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Northern Gateway Pipeline Proposal

The $7.9 billion Northern Gateway project was a pipeline proposal that Enbridge put forward in 2008. Northern Gateway would have carried diluted bitumen (“dilbit”) about 1,170 km from Bruderheim, Alberta to a terminal on the Pacific Ocean at KitimatBritish Columbia. Enbridge claimed that the project would create $1.2 billion in tax revenue for BC, as well as 560 jobs. The Federal Court of Appeal overturned the pipeline’s approval in 2016. That same year, the Liberal government of Prime Minister Justin Trudeau rejected the project.

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Keystone XL Pipeline

Keystone XL is a 1,947 km long pipeline project that will carry crude oil from Alberta to Nebraska. It is owned by Calgary-based TC Energy. The pipeline is named XL for “export limited.” First proposed in July 2008, it is the fourth phase of TC Energy’s existing Keystone Pipeline system. Keystone XL has federal approval on both sides of the Canada-US border. It has nevertheless faced significant opposition and legal challenges on environmental grounds. In March 2020, TC Energy announced that it will start building the pipeline, backed by an investment from the Alberta government.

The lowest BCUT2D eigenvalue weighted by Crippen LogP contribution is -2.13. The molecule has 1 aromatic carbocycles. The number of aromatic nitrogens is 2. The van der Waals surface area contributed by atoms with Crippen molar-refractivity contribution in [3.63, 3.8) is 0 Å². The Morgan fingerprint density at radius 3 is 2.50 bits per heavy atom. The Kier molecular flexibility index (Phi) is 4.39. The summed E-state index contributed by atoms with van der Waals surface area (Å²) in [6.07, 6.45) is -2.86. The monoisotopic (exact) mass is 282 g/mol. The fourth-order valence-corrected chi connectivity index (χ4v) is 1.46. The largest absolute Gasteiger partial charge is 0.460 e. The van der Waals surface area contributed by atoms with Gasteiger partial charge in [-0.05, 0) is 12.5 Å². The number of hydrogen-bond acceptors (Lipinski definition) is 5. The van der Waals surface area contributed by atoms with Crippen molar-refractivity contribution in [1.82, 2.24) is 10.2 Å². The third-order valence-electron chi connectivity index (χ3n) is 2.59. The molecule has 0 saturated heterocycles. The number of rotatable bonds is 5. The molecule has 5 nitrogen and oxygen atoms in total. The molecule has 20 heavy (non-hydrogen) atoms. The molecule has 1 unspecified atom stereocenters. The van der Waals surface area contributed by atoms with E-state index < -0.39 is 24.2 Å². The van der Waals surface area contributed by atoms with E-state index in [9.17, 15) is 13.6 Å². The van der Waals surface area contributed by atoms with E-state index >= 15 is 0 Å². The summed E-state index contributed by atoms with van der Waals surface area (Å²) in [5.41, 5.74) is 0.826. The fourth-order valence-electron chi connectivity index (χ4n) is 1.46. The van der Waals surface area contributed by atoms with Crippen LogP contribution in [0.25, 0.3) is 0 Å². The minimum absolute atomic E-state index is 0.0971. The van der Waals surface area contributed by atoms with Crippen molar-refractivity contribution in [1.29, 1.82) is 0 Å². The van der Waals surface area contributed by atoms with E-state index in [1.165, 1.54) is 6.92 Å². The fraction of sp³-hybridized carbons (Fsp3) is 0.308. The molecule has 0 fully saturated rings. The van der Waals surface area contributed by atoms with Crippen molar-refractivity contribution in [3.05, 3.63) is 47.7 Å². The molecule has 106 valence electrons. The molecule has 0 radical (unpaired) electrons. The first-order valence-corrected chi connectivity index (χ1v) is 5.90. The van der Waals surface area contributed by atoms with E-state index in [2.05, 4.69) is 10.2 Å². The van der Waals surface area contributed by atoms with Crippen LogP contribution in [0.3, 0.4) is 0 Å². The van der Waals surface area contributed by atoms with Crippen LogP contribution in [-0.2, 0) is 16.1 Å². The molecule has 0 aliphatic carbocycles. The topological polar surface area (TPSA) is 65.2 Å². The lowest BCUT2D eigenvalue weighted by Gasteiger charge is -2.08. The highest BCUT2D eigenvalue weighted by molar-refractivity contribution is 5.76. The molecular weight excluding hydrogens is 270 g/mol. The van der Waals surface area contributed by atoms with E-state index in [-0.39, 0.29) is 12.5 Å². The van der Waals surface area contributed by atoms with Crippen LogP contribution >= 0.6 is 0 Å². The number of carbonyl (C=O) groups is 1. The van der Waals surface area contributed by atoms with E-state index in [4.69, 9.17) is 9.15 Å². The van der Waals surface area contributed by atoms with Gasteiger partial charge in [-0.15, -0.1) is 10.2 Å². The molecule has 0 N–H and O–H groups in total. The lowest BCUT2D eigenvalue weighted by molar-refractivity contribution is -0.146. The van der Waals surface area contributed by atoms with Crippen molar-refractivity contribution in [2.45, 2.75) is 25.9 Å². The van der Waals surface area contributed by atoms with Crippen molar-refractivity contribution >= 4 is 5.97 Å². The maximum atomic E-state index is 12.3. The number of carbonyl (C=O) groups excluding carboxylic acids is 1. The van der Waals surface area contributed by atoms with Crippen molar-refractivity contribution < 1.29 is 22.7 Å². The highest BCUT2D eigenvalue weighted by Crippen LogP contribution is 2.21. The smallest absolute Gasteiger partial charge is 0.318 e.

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Trans Mountain Pipeline Expansion Project

The Trans Mountain Expansion is a project to build about 980 km of new pipe, most of which will run parallel to the existing Trans Mountain oil pipeline. The new line will carry diluted bitumen, or “dilbit,” from Edmonton, Alberta to Burnaby, British Columbia. The expansion will increase the pipeline route’s overall capacity from 300,000 barrels per day to 890,000 barrels per day.

The project’s first owner, Kinder Morgan Canada, sold it to the Government of Canada in 2018. The Trans Mountain Expansion has been a focus of environmental and economic debates, as well as political conflicts. The $12.6 billion project is now under construction.

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